Now that the U.S. and Russia have reached an agreement on how to dismantle Bashar al-Assad's chemical weapons arsenal, there's been a pause in the Syria crisis – though the New York Times points out that there's still plenty that could go wrong, from Syria failing to meet its deadlines to hiding chemical stocks from international inspectors. The Wall Street Journal is using the (possibly brief) respite to examine how the "the U.S. stumbled into an international crisis and then stumbled out of it" via more than two dozen interviews with top Washington officials, and their counterparts abroad. The inside story shows that the events of the last 24 days were just as dizzying as they appeared to the public.
The Cliff's Notes version of the inevitable Bob Woodward book reveals that the situation often changed with little warning. On Friday, Aug. 30, when President Obama went on a a 45-minute evening walk with Chief of Staff Denis McDonough and revealed he was thinking about holding a vote in Congress, the five Navy destroyers in the Mediterranean were expecting to receive orders to fire missiles into Syria in ten to eleven hours. Pentagon officials were confident enough in that timeline that they had already conducted a mock news conference to prepare for questions about the strikes.
When Obama decided to seek authorization, over the objections of most of his senior staff, Congressional leaders only found out about an hour before the president announced the plan from the Rose Garden, and the White House didn't ask if they thought their colleagues would support it. Rep. Henry Waxman found out from a TV news report while using a treadmill in an L.A. gym. When a friend asked what was going on, he said, "He's going to Congress, and I'm sweating." Mitch McConnell was so caught off guard that he didn't have time to come up with a clever quip (or bother to make one up later). The Journal reports that when Obama called the Senate minority leader's Louisville, Kentucky home to deliver the news, he was making a turkey sandwich.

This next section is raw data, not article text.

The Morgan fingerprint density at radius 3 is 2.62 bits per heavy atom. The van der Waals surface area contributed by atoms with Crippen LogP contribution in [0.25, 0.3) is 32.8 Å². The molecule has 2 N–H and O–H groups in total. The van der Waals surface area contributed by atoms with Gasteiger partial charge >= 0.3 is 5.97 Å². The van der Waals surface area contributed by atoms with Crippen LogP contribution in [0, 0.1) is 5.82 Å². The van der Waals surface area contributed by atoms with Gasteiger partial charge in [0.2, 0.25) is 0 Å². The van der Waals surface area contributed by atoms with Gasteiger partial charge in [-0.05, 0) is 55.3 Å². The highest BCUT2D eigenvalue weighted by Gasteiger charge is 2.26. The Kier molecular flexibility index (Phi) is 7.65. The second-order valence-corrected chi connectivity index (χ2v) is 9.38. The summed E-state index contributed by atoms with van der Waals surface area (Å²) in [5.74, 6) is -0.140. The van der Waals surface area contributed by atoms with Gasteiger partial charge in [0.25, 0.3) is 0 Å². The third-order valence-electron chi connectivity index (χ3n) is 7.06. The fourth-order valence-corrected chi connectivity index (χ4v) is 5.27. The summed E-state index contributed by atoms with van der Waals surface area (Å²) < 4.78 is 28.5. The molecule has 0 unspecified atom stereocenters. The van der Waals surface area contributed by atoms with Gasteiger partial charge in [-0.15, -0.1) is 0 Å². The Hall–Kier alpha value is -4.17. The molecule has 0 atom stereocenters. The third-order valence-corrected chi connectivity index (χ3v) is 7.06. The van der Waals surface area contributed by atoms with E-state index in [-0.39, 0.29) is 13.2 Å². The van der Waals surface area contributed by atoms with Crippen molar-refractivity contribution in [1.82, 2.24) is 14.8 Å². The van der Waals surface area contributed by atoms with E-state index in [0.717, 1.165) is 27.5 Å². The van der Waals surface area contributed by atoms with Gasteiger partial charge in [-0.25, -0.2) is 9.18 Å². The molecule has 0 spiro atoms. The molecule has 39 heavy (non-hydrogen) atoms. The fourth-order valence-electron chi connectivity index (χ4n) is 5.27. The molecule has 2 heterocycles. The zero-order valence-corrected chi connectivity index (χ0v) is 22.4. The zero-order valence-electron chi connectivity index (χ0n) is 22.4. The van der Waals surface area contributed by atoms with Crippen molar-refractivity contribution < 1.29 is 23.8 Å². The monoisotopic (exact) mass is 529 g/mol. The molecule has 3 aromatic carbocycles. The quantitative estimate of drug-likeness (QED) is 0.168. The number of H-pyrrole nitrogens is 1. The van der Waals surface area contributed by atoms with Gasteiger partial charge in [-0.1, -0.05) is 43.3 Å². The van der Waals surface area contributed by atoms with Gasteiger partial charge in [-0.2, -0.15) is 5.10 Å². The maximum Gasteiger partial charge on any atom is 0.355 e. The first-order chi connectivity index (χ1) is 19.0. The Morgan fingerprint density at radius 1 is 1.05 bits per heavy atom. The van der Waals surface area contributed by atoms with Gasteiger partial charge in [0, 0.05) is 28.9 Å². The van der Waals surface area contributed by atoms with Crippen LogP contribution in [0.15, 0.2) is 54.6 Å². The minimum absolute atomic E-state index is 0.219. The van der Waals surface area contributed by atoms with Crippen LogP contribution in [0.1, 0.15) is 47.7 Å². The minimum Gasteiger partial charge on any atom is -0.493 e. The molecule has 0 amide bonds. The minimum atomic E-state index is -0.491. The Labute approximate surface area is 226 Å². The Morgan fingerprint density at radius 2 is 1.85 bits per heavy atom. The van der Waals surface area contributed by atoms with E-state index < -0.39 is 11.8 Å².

Just minutes after accidentally declaring a strike could be avoided if Syria would immediately give up its chemical weapons, Secretary of State John Kerry got a call from Russian foreign minister Sergey Lavrov, who said "I'd like to talk to you about your initiative." Kerry replied, "I don't know what you're talking about." According to the Journal, he was joking, so perhaps he was slightly less befuddled than reports suggested.
As for President Obama, he's already announced that he doesn't care if people say his response to Syria's use of chemical weapons was sloppy. "Folks here in Washington like to grade on style," Obama he told George Stephanopoulos. "Had we rolled out something that was very smooth and disciplined and linear they would have graded it well, even if it was a disastrous policy. We know that, 'cause that’s exactly how they graded the Iraq War until it ended up blowing [up] in our face."